RedWalkers_5442, originally uploaded by carolsLittleWorld.
The question arose recently about “What makes an art group good?” I started to give this some thought and came up with a few (potential) possibilities.
For starters, I would say a good group is one with similar interests. I’ve been the lone photographer in a group of sculptors and it’s no fun, believe me. Yes, we can sometimes still get along but really, at the end of the day, their concerns are not my concerns (not to mention we have entirely different uses for chicken wire and, really, how many different uses for chicken wire can there actually be, right?) So, similar interests…check.
Next up, it would probably be a group of people who suffer from what I like to call “equal seriousness.” By that, I mean, folks who are either all serious, showing work, doing lots of stuff or, conversely, folks who are not serious at all. Maybe just dabblers or hobbyists. There’s no harm in being on either end of that spectrum, no, but it makes it hard if you are in a group and you’re trying to do shows, get your work out there, do lots of work, etc. while somebody else is just dabbling (likewise, if you are a dabbler, you probably don’t want to be bothered with show mess, presentation, and the like.) So, equal “seriousness” is a good thing to have too.
Also, I’d have to say some talent. By that, I mean, maybe some folks who have some technique down and some they would like to share, or just enough technique to go around. No sense in forming a group, really, if you have nothing to offer, likewise, nothing to share.
Then there are other things I would look at too. Some questions here, really, more than answers. For example, I would ask myself questions like, does this group do a lot of group shows? If yes, is that something I want to participate in? Some groups have one or two people who are always off doing one and two person shows. That’s great but, as a new member, it really wouldn’t help me all that much. If I were looking to join a group to participate in their shows, I would want to know how open the shows are to the work of new members. Likewise, what is the participation rate for their group shows? I’ve been in groups where the group show really was a “Rebecca” show. Sure, everybody had a piece or two, but “Rebecca” had her own wall, press clippings, and the like. This would not help me out much as an artist new to the group.
Does this group support one another? That is, when I go to a show from one of the members, do a see a bunch of the other members there too, hanging out for support?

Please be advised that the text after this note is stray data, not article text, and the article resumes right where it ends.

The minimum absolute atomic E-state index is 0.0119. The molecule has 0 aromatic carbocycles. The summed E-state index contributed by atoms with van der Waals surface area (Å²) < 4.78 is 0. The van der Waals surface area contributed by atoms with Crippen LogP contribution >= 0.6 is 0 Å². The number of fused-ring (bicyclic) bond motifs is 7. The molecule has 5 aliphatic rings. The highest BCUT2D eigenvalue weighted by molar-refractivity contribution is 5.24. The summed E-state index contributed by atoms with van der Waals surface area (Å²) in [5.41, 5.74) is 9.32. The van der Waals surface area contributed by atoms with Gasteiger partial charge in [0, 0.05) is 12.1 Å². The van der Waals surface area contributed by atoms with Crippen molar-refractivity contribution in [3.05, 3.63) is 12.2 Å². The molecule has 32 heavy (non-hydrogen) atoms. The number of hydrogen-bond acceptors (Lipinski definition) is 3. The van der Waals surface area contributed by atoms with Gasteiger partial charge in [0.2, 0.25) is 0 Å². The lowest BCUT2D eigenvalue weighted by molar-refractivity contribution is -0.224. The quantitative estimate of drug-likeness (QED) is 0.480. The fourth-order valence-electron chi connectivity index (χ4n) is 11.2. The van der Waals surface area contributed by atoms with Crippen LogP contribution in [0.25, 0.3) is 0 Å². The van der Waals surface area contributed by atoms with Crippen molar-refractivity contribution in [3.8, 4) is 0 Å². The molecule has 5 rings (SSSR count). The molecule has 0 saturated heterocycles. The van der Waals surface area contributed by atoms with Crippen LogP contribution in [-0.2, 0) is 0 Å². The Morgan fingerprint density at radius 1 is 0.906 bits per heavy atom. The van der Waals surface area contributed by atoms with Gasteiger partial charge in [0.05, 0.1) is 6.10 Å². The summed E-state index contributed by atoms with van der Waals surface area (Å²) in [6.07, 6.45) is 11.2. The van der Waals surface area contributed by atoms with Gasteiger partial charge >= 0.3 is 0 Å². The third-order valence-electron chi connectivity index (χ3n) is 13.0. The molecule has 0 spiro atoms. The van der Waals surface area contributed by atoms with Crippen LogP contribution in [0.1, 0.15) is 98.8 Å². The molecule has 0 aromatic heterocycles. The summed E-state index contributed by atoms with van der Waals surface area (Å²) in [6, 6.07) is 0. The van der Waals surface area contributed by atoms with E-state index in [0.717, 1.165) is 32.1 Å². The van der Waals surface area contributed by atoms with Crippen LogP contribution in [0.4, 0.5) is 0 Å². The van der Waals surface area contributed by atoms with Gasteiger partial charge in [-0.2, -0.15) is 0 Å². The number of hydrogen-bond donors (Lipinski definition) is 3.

Do the members support each other online? That is, are their websites linked? Do they help share an online presence? Maybe have a Facebook page? Do all members get to contribute, or is it only a select few?
There are a few other questions I would ask too, such as, is the work divided up evenly? With some groups, it seems like the work always falls upon one or two people, and that the same people wind up with the “same” type of jobs (Debby always gets the show venues, Matt always does the Facebook postings, etc.) If there are only a few “Debby’s” and “Matt’s” but lots of group members just dumping their work and running off, maybe this isn’t quite the best group to be joining. Besides, what happens once Debby and Matt run off to success? Who is going to back fill the work they have been doing? It’s better to share in the responsibility and round robin some of the details, while still keeping in mind the strengths of each of the group members. Yes, I know this is difficult, but it really is possible with a bit of thought.
I guess I would have to say that, to me, a good art group would have some of the following:
* Members all contribute or have opportunity to contribute.
* Equal “professionalism.” Sure some members might be more beginners but a good group would be one where the focus and end game is shared.
* Work divided up with all members contributing (at least something) to the group as a whole.
* Events well-attended with people going to support each other at shows, online, etc.
* Websites, Facebook, Blogs, social media linked and presenting a “unified” front. This does not mean each member has to use a template but, when you have a show announcement, for example, watch for all of the members posting it to Facebook, blogs, twitter, etc. in some format.
* Minimize the “dump and run” factor. By that, I mean, not so many people who want to just drop their work off and have little (or nothing!) else to do with the group. A high degree of interactivity and sharing going on, even with responsibilities.
I think this is just a start, I’m sure there are more and it’s certainly something to think about before you maybe run off and join that artist group that’s been calling your name.
Until next time…